I became a passionate Celtic watcher in the Ange years but have felt nothing this year since he left. Took out an Optus Sport subscription to watch some Ange-ball at Spurs and have seen the Arsenal and Luton games. He seems to be able to spark a passion in players that spills over to fans. Not only are they attacking but also determined in defence and adversity. A prime example is the weekend’s 1-0 win over lowly Luton after squandering early chances and then scoring with a man sent off (deservedly) and substituting off stars for defenders to preserve the narrow lead for the whole second half.
    Also notable is Ange’s recruiting acumen with Celtic recruiting from Japan and ignored leagues in Europe and the US. The James Maddison recruiting for 30M from demoted Leicester when Chelsea and Man Utd have been paying 100M+ for troubled talent. Ange seems to be able to uniquely identify potential and then realise it.
    Love the man.

  3. Allan Barden says

    Daryl
    The tour is well worth it if you can manage it. Maybe while you’re touring the facilities a suggestion of a couple of hours at the Camden markets (not terribly far away) followed by a nice pub lunch for two could be a wife sweetener! Let’s hope that Ange can maintain the winning formula – still early days.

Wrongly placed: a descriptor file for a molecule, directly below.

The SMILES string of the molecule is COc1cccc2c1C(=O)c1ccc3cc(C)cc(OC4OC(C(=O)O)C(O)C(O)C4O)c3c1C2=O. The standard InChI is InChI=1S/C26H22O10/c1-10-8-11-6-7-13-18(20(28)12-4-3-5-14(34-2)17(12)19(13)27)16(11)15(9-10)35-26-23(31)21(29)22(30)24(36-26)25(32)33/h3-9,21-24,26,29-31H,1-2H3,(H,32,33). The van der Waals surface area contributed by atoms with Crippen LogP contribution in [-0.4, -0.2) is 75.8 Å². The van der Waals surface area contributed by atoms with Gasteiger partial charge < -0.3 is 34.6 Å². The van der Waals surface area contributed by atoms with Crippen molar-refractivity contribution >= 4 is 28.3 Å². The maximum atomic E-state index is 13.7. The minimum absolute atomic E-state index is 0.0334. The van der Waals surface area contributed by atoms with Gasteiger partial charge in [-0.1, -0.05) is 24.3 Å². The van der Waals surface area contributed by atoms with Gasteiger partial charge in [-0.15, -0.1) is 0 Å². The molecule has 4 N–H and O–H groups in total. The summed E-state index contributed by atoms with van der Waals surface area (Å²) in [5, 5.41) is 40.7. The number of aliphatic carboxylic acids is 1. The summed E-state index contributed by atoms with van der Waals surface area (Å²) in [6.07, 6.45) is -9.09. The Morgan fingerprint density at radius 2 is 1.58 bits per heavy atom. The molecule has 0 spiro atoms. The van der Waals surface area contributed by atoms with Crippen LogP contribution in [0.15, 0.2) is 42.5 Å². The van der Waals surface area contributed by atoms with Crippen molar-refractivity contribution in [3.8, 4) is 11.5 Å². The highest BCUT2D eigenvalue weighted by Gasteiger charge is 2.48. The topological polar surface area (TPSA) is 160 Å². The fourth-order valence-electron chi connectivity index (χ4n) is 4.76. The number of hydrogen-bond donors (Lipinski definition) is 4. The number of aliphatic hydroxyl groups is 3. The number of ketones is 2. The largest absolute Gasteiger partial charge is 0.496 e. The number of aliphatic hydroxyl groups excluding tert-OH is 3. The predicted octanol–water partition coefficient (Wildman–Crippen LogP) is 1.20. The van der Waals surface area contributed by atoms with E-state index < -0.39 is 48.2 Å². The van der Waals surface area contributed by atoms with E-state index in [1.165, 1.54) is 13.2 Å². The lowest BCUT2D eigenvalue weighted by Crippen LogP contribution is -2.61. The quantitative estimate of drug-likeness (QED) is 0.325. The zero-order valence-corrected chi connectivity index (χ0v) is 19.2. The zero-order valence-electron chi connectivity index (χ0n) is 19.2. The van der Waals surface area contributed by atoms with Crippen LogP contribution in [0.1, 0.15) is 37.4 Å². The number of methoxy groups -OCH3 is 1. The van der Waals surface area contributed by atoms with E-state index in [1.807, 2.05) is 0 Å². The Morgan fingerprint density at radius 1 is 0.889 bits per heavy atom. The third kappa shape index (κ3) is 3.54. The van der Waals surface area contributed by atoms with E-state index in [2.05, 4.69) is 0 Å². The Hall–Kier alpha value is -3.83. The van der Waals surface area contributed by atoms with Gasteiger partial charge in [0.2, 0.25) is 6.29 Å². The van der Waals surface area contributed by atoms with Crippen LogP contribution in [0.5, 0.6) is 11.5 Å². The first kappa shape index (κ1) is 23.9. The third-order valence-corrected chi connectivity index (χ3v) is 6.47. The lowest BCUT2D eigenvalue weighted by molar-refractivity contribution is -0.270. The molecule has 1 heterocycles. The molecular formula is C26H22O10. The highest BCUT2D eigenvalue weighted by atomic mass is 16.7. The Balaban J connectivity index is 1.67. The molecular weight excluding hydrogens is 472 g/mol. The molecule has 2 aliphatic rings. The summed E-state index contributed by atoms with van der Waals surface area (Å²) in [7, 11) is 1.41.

Cheers

  4. Thanks, Allan for your post. It was interesting and very informative. I’ve not had a lot of interest in the round ball game, but since Ange Postecoglou’s arrival, I have been following his success. Looking forward to seeing you in your new hat!

  5. Thanks for this uplifting piece, Allan.
    Ange’s honeymoon period is better than he could have wished for.
    I want Ange to succeed, but as an Arsenal fan, only up to a point.

  6. Thanks for this Allan. When I lobbed in the UK to teach twenty years ago, I didn’t have a team. St. Albans was Arsenal territory and the dad of one of the girls I taught worked at the club as a French translator. A few lads in one class said to me, ‘Don’t support Man U or Chelsea or one of those big sides. They don’t need any more supporters. You should follow Tottenham sir.’ And that was as good a reason as any.

    I wish Ange well and he’s started brilliantly. During the long wintry months of January and February we’ll find out some more about Spurs.